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The Supreme Court's near-unanimous decision allowing protests at military funerals is getting a lot of attention this week, raising questions about the limits of free speech. In the education realm, buzz is building about an Arizona charter school teacher who got fired for refusing to remove a bumper sticker from her car. (It reads, "Have you drugged your kid today?") [quote]

From 3,000 feet away, the school's decision to terminate her contract strikes me as highly questionable. (Supposedly some parents were upset with the anti-Ritalin, anti-anti-depressants message, which I guess they found unfair or mean.) But regardless, the bigger question is whether her free speech rights were violated. On that score, it seems to me (not a lawyer, mind you) that it's not a hard call: if she was parking her car on school grounds, then there's little question: she had no broad right to free speech.

Click to play Click to listen to Mike and Rick discuss the firing of the Arizona charter school teacher on Chris Irvine's What's Up With That? from the Education Gadfly Show podcast

The courts have long held that employers can limit the expression of their employees. That's doubly true for schools, which can regulate the speech of their teachers, at least while they are working in their official capacity. To rule otherwise would be preposterous--to say that teachers have the right to teach whatever they'd...

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Amy Fagan

Earlier this week the Education Writers Association (EWA) announced the winners of its 2010 National Awards for Education Reporting. You can check out the list of winners here.

Among the numerous categories and awards, Bill Turque of the Washington Post took first prize in large market print?for beat reporting (he covers DC schools); ?a team from the Milwaukee Journal Sentinel and Hechinger Report took first prize in large market print for their series, Building a Better Teacher. First prize for beat reporting in small market print went to Julie Mack of the Kalamazoo Gazette. And the Chronicle of Higher Education racked up several awards.

There?were?many more winners. Congrats to all?of?them.

--Amy Fagan

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Liam Julian

Here's the abridged backstory: In 2006, Heidi Zamecnik, then a student at Neuqua Valley High School in Naperville, Illinois, arrived at school wearing a T-shirt that instructed readers to ?Be Happy, Not Gay.? The dean told Zamecnik to shed the shirt (and, presumably, to put on another one) or go home. The student declined. The dean called the pupil's mother, and the two adults determined the clothing's message would be acceptable were it revised to be more proactive?i.e., if it were changed to, ?Be Happy, Be Straight.? But post-phone-call, according to the Chicago Sun-Times, ?the dean instead had a female counselor cross the words ?Not Gay' off Zamecnik's shirt so it simply read ?Be Happy.'? Zamecnik was mad! And she sued. And Tuesday the 7th U.S. Circuit Court of Appeals ruled in her favor, noting in an opinion written by Judge Richard Posner that a ?school that permits advocacy of the rights of homosexual students cannot be allowed to stifle criticism of homosexuality.? Posner continued:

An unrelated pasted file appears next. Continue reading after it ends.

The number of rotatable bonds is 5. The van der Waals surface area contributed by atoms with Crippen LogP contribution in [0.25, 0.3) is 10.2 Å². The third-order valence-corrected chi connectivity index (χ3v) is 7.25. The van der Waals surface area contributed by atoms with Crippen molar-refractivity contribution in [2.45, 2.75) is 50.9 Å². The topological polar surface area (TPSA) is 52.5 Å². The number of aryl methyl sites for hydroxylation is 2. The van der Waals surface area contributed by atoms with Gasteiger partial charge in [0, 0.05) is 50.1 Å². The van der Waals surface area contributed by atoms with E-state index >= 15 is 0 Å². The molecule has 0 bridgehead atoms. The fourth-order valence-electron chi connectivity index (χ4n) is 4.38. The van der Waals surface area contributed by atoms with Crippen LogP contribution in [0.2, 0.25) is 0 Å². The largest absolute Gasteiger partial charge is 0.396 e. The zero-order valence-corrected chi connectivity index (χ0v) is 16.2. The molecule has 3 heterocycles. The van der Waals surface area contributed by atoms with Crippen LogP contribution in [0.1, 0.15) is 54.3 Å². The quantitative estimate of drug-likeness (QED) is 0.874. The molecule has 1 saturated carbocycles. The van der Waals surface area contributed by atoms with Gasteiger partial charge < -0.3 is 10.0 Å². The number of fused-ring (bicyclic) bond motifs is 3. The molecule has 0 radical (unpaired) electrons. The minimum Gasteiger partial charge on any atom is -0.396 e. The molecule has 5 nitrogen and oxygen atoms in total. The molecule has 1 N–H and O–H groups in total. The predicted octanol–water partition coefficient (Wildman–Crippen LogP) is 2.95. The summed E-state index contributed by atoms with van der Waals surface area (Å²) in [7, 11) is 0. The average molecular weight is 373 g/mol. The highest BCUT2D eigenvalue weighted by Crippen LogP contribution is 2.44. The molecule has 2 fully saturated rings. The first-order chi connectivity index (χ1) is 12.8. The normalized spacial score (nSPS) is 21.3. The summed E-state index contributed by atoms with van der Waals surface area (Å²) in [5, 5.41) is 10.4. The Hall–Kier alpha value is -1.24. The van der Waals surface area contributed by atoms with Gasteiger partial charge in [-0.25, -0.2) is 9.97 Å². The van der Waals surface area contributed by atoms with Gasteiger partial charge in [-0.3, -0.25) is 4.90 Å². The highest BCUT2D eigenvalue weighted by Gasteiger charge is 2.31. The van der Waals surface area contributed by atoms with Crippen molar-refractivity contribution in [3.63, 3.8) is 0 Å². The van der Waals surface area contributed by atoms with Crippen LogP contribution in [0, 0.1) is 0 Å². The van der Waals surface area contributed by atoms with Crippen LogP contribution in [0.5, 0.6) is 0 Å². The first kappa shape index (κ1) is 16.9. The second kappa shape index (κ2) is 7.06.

The school argued (and still argues) that banning ?Be Happy, Not Gay? was just a matter of protecting the ?rights? of the students against whom derogatory comments are directed. But people in our society do not have a legal right to prevent criticism of their beliefs or even their way of life.

?Beliefs.? ?Way of life.? How about identity? The Wall Street Journal reports that ?Nate Kellum, senior counsel for the Alliance Defense Fund, a legal alliance of Christian attorneys who represented...

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Amy Fagan

Fordham's president, Chester E. Finn, Jr., has been in front of the camera a lot lately. On Friday he talked to ABC World News for a segment they did about teacher tenure/seniority rules and the AFT's recent proposal on the topic (as a sidenote, Mike Petrilli was quoted in a NY Times article on this issue last week). Then, on Sunday, Finn was part of an NBC Nightly News segment about the impact of budget crises on schools and teachers.

-- Amy Fagan

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Amy Fagan

Fordham folks have done a number of radio interviews recently to discuss our new study, The State of State U.S. History Standards 2011. I wanted to share just a few examples. Fordham VP Mike Petrilli talked to a DC-area network; Kathleen Porter-Magee shared thoughts with a South Carolina station (Kathleen is senior director of Fordham's high quality standards program); and here's a great interview with Fordham President Chester E. Finn, Jr., when he was a guest on Bill Bennett's Morning in America.